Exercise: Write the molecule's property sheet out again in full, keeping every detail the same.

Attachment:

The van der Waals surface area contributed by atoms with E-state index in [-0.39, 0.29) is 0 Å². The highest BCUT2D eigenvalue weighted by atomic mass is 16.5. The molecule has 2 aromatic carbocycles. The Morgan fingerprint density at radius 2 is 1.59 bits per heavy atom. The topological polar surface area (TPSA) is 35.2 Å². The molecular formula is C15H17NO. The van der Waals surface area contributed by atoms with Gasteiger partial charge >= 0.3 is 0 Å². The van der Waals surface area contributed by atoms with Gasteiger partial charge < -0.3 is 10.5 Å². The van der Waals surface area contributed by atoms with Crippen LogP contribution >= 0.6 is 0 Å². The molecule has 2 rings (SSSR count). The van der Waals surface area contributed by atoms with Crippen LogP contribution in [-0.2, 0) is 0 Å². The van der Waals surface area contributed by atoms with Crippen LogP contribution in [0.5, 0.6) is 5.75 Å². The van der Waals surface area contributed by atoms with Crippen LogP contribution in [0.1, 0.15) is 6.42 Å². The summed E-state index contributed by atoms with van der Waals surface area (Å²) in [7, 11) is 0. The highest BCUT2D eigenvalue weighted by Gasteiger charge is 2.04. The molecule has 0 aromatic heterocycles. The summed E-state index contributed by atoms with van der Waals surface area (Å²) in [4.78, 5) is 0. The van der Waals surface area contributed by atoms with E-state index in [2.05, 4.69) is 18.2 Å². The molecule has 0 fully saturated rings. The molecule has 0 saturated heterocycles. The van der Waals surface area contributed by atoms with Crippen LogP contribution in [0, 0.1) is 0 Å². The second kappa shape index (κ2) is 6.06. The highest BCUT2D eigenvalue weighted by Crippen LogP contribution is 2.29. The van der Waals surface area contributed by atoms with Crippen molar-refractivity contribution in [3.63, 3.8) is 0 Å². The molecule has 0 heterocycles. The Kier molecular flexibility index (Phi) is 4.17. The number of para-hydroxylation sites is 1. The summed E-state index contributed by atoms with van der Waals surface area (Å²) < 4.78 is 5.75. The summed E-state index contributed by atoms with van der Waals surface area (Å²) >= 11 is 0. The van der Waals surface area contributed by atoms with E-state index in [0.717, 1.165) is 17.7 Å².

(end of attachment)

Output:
The van der Waals surface area contributed by atoms with E-state index in [-0.39, 0.29) is 0 Å². The highest BCUT2D eigenvalue weighted by atomic mass is 16.5. The molecule has 2 aromatic carbocycles. The Morgan fingerprint density at radius 2 is 1.59 bits per heavy atom. The topological polar surface area (TPSA) is 35.2 Å². The molecular formula is C15H17NO. The van der Waals surface area contributed by atoms with Gasteiger partial charge >= 0.3 is 0 Å². The van der Waals surface area contributed by atoms with Gasteiger partial charge < -0.3 is 10.5 Å². The van der Waals surface area contributed by atoms with Crippen LogP contribution >= 0.6 is 0 Å². The molecule has 2 rings (SSSR count). The van der Waals surface area contributed by atoms with Crippen LogP contribution in [-0.2, 0) is 0 Å². The van der Waals surface area contributed by atoms with Crippen LogP contribution in [0.5, 0.6) is 5.75 Å². The van der Waals surface area contributed by atoms with Crippen LogP contribution in [0.1, 0.15) is 6.42 Å². The summed E-state index contributed by atoms with van der Waals surface area (Å²) in [7, 11) is 0. The highest BCUT2D eigenvalue weighted by Gasteiger charge is 2.04. The molecule has 0 aromatic heterocycles. The summed E-state index contributed by atoms with van der Waals surface area (Å²) in [4.78, 5) is 0. The van der Waals surface area contributed by atoms with E-state index in [2.05, 4.69) is 18.2 Å². The molecule has 0 fully saturated rings. The molecule has 0 saturated heterocycles. The van der Waals surface area contributed by atoms with Crippen LogP contribution in [0, 0.1) is 0 Å². The second kappa shape index (κ2) is 6.06. The highest BCUT2D eigenvalue weighted by Crippen LogP contribution is 2.29. The van der Waals surface area contributed by atoms with Crippen molar-refractivity contribution in [3.63, 3.8) is 0 Å². The molecule has 0 heterocycles. The Kier molecular flexibility index (Phi) is 4.17. The number of para-hydroxylation sites is 1. The summed E-state index contributed by atoms with van der Waals surface area (Å²) < 4.78 is 5.75. The summed E-state index contributed by atoms with van der Waals surface area (Å²) >= 11 is 0. The van der Waals surface area contributed by atoms with E-state index in [0.717, 1.165) is 17.7 Å².